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Andrew Wiggins wins Tuesday’s ‘Freshmen Showcase’

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CHICAGO — The Champions Classic should have been billed as the Freshmen Showcase.

I know, I know, I know. The event itself was about so much more than the eight top ten recruits to take the court at the United Center on Tuesday night. We had No. 1 vs. No. 2. We had No. 4 vs. No. 5. We had Coach Cal and Coach K, Izzo and Self. Sparty, Rock Chalk, Big Blue, the Dukies. It was the single most anticipated night of college hoops that I can remember that was not a part of the NCAA tournament, and if you want to pretend that had everything to do with the teams and the programs involved in the event, than go right ahead.

But you’ll be wrong.

This was the first chance for the general public to truly get a glimpse of all of those stud freshmen, many of whom will be the draft that picks that lowly NBA franchises will pin their futures to. For those freshmen — most notably Jabari Parker, Julius Randle and Andrew Wiggins — this was their introduction into society.

This was their Basketball Cotillion.

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When Andrew Wiggins committed to play for Kansas back in May, it was billed as a season-changing event for Bill Self’s Jayhawks. Wiggins had all manner of superlatives being thrown his way. Some called him the best high school prospect since Kevin Durant. Some labeled him the best since Lebron. Some said that he would have been the No. 1 player in the obscenely talented Class of 2007, the one that included the likes of Kevin Love, Derrick Rose, Michael Beasley, O.J. Mayo and Eric Gordon.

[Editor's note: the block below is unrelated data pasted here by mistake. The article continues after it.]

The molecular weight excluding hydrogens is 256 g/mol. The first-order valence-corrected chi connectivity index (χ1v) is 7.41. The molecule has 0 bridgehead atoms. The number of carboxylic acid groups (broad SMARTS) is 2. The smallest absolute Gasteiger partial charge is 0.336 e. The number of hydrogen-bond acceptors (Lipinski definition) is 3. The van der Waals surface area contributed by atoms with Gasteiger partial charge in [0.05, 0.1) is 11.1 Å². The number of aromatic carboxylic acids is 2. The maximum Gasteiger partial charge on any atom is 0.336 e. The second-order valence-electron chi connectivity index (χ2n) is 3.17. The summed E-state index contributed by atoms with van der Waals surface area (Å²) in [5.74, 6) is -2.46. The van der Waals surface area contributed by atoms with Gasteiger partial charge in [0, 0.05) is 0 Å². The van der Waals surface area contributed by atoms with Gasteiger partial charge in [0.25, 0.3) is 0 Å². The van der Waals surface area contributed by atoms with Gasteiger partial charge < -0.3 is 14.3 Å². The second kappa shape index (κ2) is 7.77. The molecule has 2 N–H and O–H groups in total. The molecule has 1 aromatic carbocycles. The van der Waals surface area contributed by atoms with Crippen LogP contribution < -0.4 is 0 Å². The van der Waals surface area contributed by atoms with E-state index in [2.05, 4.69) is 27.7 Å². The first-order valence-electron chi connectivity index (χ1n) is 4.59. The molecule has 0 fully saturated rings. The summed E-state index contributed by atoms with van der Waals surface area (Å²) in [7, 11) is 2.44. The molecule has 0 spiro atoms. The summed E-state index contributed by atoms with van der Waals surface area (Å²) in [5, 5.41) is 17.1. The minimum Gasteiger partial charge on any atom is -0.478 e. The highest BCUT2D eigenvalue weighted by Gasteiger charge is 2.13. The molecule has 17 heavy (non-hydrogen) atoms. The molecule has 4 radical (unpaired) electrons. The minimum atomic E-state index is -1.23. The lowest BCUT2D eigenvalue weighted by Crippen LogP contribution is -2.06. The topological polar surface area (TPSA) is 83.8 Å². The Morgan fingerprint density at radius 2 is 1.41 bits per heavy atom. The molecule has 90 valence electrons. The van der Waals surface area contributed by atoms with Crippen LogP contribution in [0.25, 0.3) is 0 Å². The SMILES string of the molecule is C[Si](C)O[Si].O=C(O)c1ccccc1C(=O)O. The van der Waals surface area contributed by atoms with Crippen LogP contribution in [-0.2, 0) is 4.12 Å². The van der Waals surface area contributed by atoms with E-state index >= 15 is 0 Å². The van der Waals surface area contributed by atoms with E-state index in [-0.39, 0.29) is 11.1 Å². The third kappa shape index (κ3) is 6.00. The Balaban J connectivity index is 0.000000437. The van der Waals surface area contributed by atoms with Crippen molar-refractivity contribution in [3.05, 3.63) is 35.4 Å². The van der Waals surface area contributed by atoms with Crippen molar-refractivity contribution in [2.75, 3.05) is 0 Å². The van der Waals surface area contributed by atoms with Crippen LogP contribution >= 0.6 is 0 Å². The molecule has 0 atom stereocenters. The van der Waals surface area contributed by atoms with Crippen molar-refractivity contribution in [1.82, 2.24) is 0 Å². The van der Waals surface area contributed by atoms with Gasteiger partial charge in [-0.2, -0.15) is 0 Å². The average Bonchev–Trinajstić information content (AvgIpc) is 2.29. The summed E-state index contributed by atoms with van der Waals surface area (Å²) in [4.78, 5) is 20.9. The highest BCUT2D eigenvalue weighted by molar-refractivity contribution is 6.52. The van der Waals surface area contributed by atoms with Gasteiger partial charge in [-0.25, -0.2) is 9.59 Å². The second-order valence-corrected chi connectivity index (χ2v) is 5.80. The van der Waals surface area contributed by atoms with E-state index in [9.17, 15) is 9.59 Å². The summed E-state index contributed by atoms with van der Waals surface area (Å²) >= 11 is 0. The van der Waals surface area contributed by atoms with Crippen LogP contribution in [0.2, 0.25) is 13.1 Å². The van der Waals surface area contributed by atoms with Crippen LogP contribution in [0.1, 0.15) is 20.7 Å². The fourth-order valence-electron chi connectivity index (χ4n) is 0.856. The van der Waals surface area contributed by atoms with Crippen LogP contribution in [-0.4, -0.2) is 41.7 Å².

But over the course of the last month, ever since preseason practices began, there has seemingly been a concerted effort to get the expectations that have been levied upon Wiggins to be reduced.

Part of this is Bill Self’s schtick. He loves to downplay the guys that he has on his roster. He loves saying the players in his program aren’t as good as everyone thinks they are. He did the same thing with Ben McLemore before last season, and McLemore ended up being a pretty talented player, didn’t he? But there’s more to the equation here than the simple fact that Self is trying to keep his guy from heading into his one season in college with impossible expectations. The fact that Wiggins has fallen from lock status as the No. 1 pick in the 2014 NBA Draft has just as much to do with the fact that both Randle and Parker are elite, franchising-changing talents in their own right.

Heading into Tuesday night, heading into their Basketball Cotillion, heading into their debut into society, it was Parker — who went for 22 points in a dominating win over Davidson in Duke’s season-opener — and Randle — who averaged 22.5 points and 14.5 points in his first two college games — that had the momentum, and it certainly didn’t look like that would change by halftime of Tuesday night’s second game. After Randle went off for 27 points and 13 rebounds in the opener (with 23 points and nine boards coming in the second half), Parker lit up Kansas to the tune of 19 points in the first 20 minutes, hitting four straight threes and making one ridiculous, looping drive to the basket.

Wiggins?

He was stuck on the bench, having played just nine first half minutes as the result of foul trouble, his six points and three boards anything but impressive.

Things changed in the second half.